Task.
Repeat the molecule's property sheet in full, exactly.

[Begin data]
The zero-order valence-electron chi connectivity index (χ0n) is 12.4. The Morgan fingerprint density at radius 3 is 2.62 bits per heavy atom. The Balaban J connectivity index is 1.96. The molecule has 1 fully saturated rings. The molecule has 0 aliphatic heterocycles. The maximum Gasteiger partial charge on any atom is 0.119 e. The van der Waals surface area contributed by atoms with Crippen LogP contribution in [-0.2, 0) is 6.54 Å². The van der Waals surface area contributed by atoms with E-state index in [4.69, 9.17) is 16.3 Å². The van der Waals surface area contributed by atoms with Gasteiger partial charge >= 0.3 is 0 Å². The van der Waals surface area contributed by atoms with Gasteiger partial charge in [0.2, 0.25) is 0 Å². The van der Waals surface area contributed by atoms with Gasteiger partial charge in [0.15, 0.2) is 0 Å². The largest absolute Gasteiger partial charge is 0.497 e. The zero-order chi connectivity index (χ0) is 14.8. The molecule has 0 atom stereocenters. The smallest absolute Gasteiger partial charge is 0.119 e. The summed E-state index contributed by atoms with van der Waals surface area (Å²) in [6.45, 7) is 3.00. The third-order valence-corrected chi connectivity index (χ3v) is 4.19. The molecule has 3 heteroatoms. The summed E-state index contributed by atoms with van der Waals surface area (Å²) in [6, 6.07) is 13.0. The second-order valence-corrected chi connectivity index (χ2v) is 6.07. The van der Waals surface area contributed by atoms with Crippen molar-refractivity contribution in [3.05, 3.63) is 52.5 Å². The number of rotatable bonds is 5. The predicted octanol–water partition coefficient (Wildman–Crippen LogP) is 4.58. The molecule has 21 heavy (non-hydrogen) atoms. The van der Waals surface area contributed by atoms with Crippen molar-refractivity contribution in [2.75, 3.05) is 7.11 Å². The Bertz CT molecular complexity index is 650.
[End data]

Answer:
The zero-order valence-electron chi connectivity index (χ0n) is 12.4. The Morgan fingerprint density at radius 3 is 2.62 bits per heavy atom. The Balaban J connectivity index is 1.96. The molecule has 1 fully saturated rings. The molecule has 0 aliphatic heterocycles. The maximum Gasteiger partial charge on any atom is 0.119 e. The van der Waals surface area contributed by atoms with Crippen LogP contribution in [-0.2, 0) is 6.54 Å². The van der Waals surface area contributed by atoms with E-state index in [4.69, 9.17) is 16.3 Å². The van der Waals surface area contributed by atoms with Gasteiger partial charge >= 0.3 is 0 Å². The van der Waals surface area contributed by atoms with Gasteiger partial charge in [0.2, 0.25) is 0 Å². The van der Waals surface area contributed by atoms with Gasteiger partial charge in [0.15, 0.2) is 0 Å². The largest absolute Gasteiger partial charge is 0.497 e. The zero-order chi connectivity index (χ0) is 14.8. The molecule has 0 atom stereocenters. The smallest absolute Gasteiger partial charge is 0.119 e. The summed E-state index contributed by atoms with van der Waals surface area (Å²) in [6.45, 7) is 3.00. The third-order valence-corrected chi connectivity index (χ3v) is 4.19. The molecule has 3 heteroatoms. The summed E-state index contributed by atoms with van der Waals surface area (Å²) in [6, 6.07) is 13.0. The second-order valence-corrected chi connectivity index (χ2v) is 6.07. The van der Waals surface area contributed by atoms with Crippen molar-refractivity contribution in [3.05, 3.63) is 52.5 Å². The number of rotatable bonds is 5. The predicted octanol–water partition coefficient (Wildman–Crippen LogP) is 4.58. The molecule has 21 heavy (non-hydrogen) atoms. The van der Waals surface area contributed by atoms with Crippen molar-refractivity contribution in [2.75, 3.05) is 7.11 Å². The Bertz CT molecular complexity index is 650.